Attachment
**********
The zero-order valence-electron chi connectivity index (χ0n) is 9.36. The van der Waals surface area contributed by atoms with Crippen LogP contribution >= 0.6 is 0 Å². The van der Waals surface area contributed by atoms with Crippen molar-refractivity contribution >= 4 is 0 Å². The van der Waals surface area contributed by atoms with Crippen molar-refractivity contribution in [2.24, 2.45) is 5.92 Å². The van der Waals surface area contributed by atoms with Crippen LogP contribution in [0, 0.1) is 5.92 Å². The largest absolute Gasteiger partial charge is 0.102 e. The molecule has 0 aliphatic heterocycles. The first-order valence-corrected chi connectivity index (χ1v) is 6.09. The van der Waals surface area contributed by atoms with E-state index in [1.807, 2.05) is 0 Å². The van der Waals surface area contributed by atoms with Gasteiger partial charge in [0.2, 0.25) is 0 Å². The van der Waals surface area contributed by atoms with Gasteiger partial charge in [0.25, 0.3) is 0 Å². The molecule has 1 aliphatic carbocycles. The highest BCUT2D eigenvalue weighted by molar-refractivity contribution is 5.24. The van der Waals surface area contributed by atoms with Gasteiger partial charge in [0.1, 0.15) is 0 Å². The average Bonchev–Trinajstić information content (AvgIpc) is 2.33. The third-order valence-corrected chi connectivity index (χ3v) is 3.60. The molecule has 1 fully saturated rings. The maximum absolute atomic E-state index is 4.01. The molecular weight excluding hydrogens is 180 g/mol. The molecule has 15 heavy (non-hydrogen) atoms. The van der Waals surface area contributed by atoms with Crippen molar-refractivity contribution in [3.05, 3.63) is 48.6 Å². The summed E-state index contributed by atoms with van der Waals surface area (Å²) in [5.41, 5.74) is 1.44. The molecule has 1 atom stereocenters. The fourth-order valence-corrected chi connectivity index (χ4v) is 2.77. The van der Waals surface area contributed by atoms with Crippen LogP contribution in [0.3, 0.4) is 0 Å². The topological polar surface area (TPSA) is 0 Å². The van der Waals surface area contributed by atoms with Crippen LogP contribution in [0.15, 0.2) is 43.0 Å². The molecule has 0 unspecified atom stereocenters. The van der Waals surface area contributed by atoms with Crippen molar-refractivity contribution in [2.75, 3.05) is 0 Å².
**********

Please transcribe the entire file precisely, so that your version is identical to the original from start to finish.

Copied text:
The zero-order valence-electron chi connectivity index (χ0n) is 9.36. The van der Waals surface area contributed by atoms with Crippen LogP contribution >= 0.6 is 0 Å². The van der Waals surface area contributed by atoms with Crippen molar-refractivity contribution >= 4 is 0 Å². The van der Waals surface area contributed by atoms with Crippen molar-refractivity contribution in [2.24, 2.45) is 5.92 Å². The van der Waals surface area contributed by atoms with Crippen LogP contribution in [0, 0.1) is 5.92 Å². The largest absolute Gasteiger partial charge is 0.102 e. The molecule has 0 aliphatic heterocycles. The first-order valence-corrected chi connectivity index (χ1v) is 6.09. The van der Waals surface area contributed by atoms with E-state index in [1.807, 2.05) is 0 Å². The van der Waals surface area contributed by atoms with Gasteiger partial charge in [0.2, 0.25) is 0 Å². The van der Waals surface area contributed by atoms with Gasteiger partial charge in [0.25, 0.3) is 0 Å². The molecule has 1 aliphatic carbocycles. The highest BCUT2D eigenvalue weighted by molar-refractivity contribution is 5.24. The van der Waals surface area contributed by atoms with Gasteiger partial charge in [0.1, 0.15) is 0 Å². The average Bonchev–Trinajstić information content (AvgIpc) is 2.33. The third-order valence-corrected chi connectivity index (χ3v) is 3.60. The molecule has 1 fully saturated rings. The maximum absolute atomic E-state index is 4.01. The molecular weight excluding hydrogens is 180 g/mol. The molecule has 15 heavy (non-hydrogen) atoms. The van der Waals surface area contributed by atoms with Crippen molar-refractivity contribution in [3.05, 3.63) is 48.6 Å². The summed E-state index contributed by atoms with van der Waals surface area (Å²) in [5.41, 5.74) is 1.44. The molecule has 1 atom stereocenters. The fourth-order valence-corrected chi connectivity index (χ4v) is 2.77. The van der Waals surface area contributed by atoms with Crippen LogP contribution in [0.3, 0.4) is 0 Å². The topological polar surface area (TPSA) is 0 Å². The van der Waals surface area contributed by atoms with Crippen LogP contribution in [0.15, 0.2) is 43.0 Å². The molecule has 0 unspecified atom stereocenters. The van der Waals surface area contributed by atoms with Crippen molar-refractivity contribution in [2.75, 3.05) is 0 Å².